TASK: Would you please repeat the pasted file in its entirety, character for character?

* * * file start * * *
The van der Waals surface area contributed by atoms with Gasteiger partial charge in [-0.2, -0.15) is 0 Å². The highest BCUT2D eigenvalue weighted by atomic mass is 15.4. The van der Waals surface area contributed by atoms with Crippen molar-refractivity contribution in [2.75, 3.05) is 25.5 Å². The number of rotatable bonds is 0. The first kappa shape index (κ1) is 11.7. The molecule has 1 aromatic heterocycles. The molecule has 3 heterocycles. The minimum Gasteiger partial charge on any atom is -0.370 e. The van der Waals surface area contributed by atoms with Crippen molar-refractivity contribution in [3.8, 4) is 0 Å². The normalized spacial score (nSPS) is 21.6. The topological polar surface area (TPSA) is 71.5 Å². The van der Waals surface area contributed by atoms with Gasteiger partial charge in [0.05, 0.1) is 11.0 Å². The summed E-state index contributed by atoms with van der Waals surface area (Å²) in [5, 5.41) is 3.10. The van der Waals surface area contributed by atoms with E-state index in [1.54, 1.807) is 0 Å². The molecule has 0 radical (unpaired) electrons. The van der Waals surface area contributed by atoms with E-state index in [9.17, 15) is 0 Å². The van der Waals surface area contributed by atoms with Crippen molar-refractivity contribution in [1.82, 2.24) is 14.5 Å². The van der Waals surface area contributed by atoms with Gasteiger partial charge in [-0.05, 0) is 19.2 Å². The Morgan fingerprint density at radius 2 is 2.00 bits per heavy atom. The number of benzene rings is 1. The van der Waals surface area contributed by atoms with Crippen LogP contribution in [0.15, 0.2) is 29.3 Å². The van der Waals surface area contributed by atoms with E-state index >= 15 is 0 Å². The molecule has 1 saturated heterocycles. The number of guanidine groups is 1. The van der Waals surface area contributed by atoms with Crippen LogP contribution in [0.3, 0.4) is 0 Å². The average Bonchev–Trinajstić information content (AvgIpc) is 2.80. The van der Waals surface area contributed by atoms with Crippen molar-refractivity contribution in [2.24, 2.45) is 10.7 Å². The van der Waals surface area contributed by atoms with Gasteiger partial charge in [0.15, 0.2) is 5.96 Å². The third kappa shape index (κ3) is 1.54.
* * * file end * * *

The van der Waals surface area contributed by atoms with Gasteiger partial charge in [-0.2, -0.15) is 0 Å². The highest BCUT2D eigenvalue weighted by atomic mass is 15.4. The van der Waals surface area contributed by atoms with Crippen molar-refractivity contribution in [2.75, 3.05) is 25.5 Å². The number of rotatable bonds is 0. The first kappa shape index (κ1) is 11.7. The molecule has 1 aromatic heterocycles. The molecule has 3 heterocycles. The minimum Gasteiger partial charge on any atom is -0.370 e. The van der Waals surface area contributed by atoms with Crippen molar-refractivity contribution in [3.8, 4) is 0 Å². The normalized spacial score (nSPS) is 21.6. The topological polar surface area (TPSA) is 71.5 Å². The van der Waals surface area contributed by atoms with Gasteiger partial charge in [0.05, 0.1) is 11.0 Å². The summed E-state index contributed by atoms with van der Waals surface area (Å²) in [5, 5.41) is 3.10. The van der Waals surface area contributed by atoms with E-state index in [1.54, 1.807) is 0 Å². The molecule has 0 radical (unpaired) electrons. The van der Waals surface area contributed by atoms with E-state index in [9.17, 15) is 0 Å². The van der Waals surface area contributed by atoms with Crippen molar-refractivity contribution in [1.82, 2.24) is 14.5 Å². The van der Waals surface area contributed by atoms with Gasteiger partial charge in [-0.05, 0) is 19.2 Å². The Morgan fingerprint density at radius 2 is 2.00 bits per heavy atom. The number of benzene rings is 1. The van der Waals surface area contributed by atoms with Crippen LogP contribution in [0.15, 0.2) is 29.3 Å². The van der Waals surface area contributed by atoms with E-state index >= 15 is 0 Å². The molecule has 1 saturated heterocycles. The number of guanidine groups is 1. The van der Waals surface area contributed by atoms with Crippen LogP contribution in [0.3, 0.4) is 0 Å². The average Bonchev–Trinajstić information content (AvgIpc) is 2.80. The van der Waals surface area contributed by atoms with Crippen molar-refractivity contribution in [2.24, 2.45) is 10.7 Å². The van der Waals surface area contributed by atoms with Gasteiger partial charge in [0.15, 0.2) is 5.96 Å². The third kappa shape index (κ3) is 1.54.